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2008 7th

2009 n.a.

2010 8th

n.a.

2nd

n.a.

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Internationality and Regional Roots

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Internationality Students from 80 nations are united under the umbrella of the HSG. About half of the professors come from foreign countries. The University of St.Gallen consistently follows the path of internationality: the range of English-language courses is aimed at international prospective students, in particular. Cooperation ventures are in place with international networks. In addition, the HSG is establishing representations in its target regions, such as Asia and Latin America. Students can choose from among courses taught by more than 150 partner universities.

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Internationality and Regional Roots Students In today’s global economic and educational world, specialist qualifications must be complemented by an understanding of other cultural areas. With a high degree of cultural diversity on its Campus, the HSG enables students to already experience internationality in their everyday university life. To be able to ensure a good numerical balance between Swiss and foreign students, however, and to keep costs under control, the proportion of foreign students in degree courses from the Assessment Year to the Master’s Level has been limited to a maximum of 25 per cent since 1963. Since that year, the HSG has also run an annual written admission test for prospective students of foreign nationalities.

Faculty About 50 per cent of the HSG’s faculty are of foreign origin.

International partnerships

English-language Master’s programmes: extramural applications from the non-German-speaking areas 500

400

300

Total English-language programmes MBF SIM MIA MiQE/F MEcon, in English since Autumn Semester 2010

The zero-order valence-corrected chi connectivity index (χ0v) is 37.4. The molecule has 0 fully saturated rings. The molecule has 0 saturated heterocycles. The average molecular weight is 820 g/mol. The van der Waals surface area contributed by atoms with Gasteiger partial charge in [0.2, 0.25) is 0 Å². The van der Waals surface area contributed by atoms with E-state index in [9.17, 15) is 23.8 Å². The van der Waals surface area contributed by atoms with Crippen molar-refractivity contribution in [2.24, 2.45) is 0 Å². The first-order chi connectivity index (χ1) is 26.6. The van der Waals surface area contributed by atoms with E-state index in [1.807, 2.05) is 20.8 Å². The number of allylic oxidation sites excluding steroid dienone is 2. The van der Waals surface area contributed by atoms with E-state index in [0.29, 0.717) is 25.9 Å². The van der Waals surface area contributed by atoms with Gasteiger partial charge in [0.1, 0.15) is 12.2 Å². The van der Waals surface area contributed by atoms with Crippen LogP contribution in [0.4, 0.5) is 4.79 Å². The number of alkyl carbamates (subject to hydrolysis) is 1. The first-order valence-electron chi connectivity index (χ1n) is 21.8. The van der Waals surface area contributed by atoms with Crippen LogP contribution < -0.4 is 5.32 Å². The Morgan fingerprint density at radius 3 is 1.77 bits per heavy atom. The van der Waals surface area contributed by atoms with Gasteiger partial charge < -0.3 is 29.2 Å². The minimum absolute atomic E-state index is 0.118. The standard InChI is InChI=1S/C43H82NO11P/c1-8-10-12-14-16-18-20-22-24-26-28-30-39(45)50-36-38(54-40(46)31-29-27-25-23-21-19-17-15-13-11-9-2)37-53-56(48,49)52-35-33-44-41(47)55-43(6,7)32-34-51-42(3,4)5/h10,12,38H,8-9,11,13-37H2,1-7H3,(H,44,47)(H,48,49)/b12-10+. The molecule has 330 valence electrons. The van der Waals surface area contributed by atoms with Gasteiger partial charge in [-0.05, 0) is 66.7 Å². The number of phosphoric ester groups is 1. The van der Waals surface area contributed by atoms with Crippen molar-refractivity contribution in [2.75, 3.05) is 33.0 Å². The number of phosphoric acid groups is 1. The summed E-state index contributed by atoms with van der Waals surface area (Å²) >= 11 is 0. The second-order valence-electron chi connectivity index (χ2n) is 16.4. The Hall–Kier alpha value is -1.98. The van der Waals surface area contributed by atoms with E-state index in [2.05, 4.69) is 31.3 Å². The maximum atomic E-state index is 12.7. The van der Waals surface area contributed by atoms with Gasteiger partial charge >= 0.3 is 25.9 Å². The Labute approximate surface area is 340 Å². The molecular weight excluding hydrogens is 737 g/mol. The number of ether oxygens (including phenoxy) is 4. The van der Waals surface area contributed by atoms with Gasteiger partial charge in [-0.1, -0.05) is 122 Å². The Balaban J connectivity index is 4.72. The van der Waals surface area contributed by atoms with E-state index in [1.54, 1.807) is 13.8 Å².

200

100

0 2005

2006

2007

2008

2009

2010

The HSG is a member of CEMS, PIM and APSIA. The five English-language programmes registered a total of 730 applications for Autumn Semester 2011, which is tantamount to almost 70 per cent of all applications from regular prospective students at the Master’s Level.

The HSG encourages exchanges with other universities. At the Master’s Level, double degrees are possible with • Fletcher School, Tufts University, Boston • Nanyang Technical University, Singapore • Bocconi, Milan • ESADE, Barcelona • HEC, Paris • RSM Erasmus, Rotterdam • Fundaçao Getulio Vargas, São Paolo • CEMS Alliance • Graduate School of International Studies, Yonsei University, Seoul | 44

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Internationality and Regional Roots Number of partner universities and incoming/outgoing guest students

Partner universities

Integration of English Besides German as the official and cultural language, English is increasingly being integrated into the University as a business language. • Bachelor’s Level: numerous courses in English • Master’s Level: 6 English-language programmes (from 2012) • Doctoral Level: 6 English-language programmes • Executive education: MBA and GEMBA in English